Abstract 21: Diabetic Ketoacidosis Compromises Cardiac Mitochondrial Quality Control in Humans
Mitochondrial injury plays a key role in the pathogenesis of diabetic cardiomyopathy, a risk factor for heart failure in diabetic populations. Dysfunctional mitochondria are eliminated through several coordinated mitochondrial quality control mechanisms including the autophagy-lysosome degradation pathway, a process termed mitophagy. Diabetic ketoacidosis (DKA) is a potentially life-threatening complication of type 1 diabetes. We have shown that adolescents and young adults with uncomplicated DKA mount a robust systemic inflammatory response which is associated with diastolic cardiac abnormality. However, it remains unknown if cardiac abnormality in patients with DKA is correlated with altered mitochondrial quality control processes. In the present study, using immunofluorescent labeling and confocal microscopic imaging, we examined a series of proteins involved in autophagy, mitophagy and mitochondrial dynamics in paraffin-embedded autopsy heart tissues from young people without or with fatal DKA. We found that the expression levels of beclin 1, microtubule-associated protein light chain 3 (LC3) and lysosome-associated membrane protein (LAMP) 1/2 are not changed, but that of p62 is increased in the heart of DKA patients, suggesting a decreased autophagy. Also, the expression levels and localization of Pink1, parkin and Rab9, three potential regulators of mitophagy, are markedly changed, indicating an altered mitophagy in the DKA heart. In addition, mitochondrial fusion and fission proteins (Mitofusin 2, Opa1, Drp1 and Fis1) are all altered to varying degrees in the DKA heart, which is accompanied by increased mitochondrial fragmentation, oxidative injury and apoptosis (TUNEL positive cells). Together, these findings demonstrate that the mitochondrial quality control mechanisms are not operating normally in the heart of patients with DKA. Therefore, therapeutic strategies that aim to improve the efficiency of the mitochondrial quality control may have the potential to reduce diabetic cardiac injury and heart failure in young type 1 diabetic patients.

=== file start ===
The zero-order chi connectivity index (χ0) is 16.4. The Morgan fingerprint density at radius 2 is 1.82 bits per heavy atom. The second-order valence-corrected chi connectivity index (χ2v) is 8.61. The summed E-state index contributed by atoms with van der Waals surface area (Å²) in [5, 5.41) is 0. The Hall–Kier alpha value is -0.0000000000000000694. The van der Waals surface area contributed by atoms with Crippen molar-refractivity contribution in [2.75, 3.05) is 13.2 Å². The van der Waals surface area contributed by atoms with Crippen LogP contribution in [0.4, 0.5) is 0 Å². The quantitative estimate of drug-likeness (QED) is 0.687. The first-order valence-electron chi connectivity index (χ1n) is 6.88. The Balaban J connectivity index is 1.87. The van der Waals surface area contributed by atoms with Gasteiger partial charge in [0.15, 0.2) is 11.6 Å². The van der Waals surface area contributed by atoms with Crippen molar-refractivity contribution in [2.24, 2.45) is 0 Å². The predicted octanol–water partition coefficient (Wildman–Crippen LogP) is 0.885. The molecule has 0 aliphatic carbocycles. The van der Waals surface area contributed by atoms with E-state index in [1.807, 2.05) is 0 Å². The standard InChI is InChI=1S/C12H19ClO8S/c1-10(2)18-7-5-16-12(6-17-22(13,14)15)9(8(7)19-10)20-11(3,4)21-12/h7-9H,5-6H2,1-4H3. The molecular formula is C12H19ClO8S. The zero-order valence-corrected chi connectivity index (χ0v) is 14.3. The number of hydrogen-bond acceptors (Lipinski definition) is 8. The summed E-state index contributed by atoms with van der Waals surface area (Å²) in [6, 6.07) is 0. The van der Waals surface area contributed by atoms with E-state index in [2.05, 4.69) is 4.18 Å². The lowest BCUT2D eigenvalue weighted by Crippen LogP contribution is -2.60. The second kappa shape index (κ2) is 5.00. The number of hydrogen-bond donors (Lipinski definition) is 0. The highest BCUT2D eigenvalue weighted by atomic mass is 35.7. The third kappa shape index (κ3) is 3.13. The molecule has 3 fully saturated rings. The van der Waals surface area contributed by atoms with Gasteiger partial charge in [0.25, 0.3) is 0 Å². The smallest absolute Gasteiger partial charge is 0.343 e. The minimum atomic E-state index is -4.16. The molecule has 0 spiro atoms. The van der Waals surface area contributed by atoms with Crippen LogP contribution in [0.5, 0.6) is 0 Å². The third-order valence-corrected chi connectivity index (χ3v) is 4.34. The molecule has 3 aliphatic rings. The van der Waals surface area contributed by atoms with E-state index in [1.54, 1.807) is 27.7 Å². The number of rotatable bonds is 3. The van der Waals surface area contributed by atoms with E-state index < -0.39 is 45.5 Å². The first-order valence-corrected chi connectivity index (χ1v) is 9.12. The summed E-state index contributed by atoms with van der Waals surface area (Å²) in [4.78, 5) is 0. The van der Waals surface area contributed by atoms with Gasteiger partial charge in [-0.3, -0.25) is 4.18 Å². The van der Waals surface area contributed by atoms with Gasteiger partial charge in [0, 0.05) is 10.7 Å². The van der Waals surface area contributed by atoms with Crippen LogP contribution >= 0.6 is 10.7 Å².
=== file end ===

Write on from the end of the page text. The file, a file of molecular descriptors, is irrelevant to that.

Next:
Author Disclosures: S. Kobayashi: None. M. Gilliland: None. W.H. Hoffman: None. A. O’Connor: None. Q. Liang: None.
- © 2015 by American Heart Association, Inc.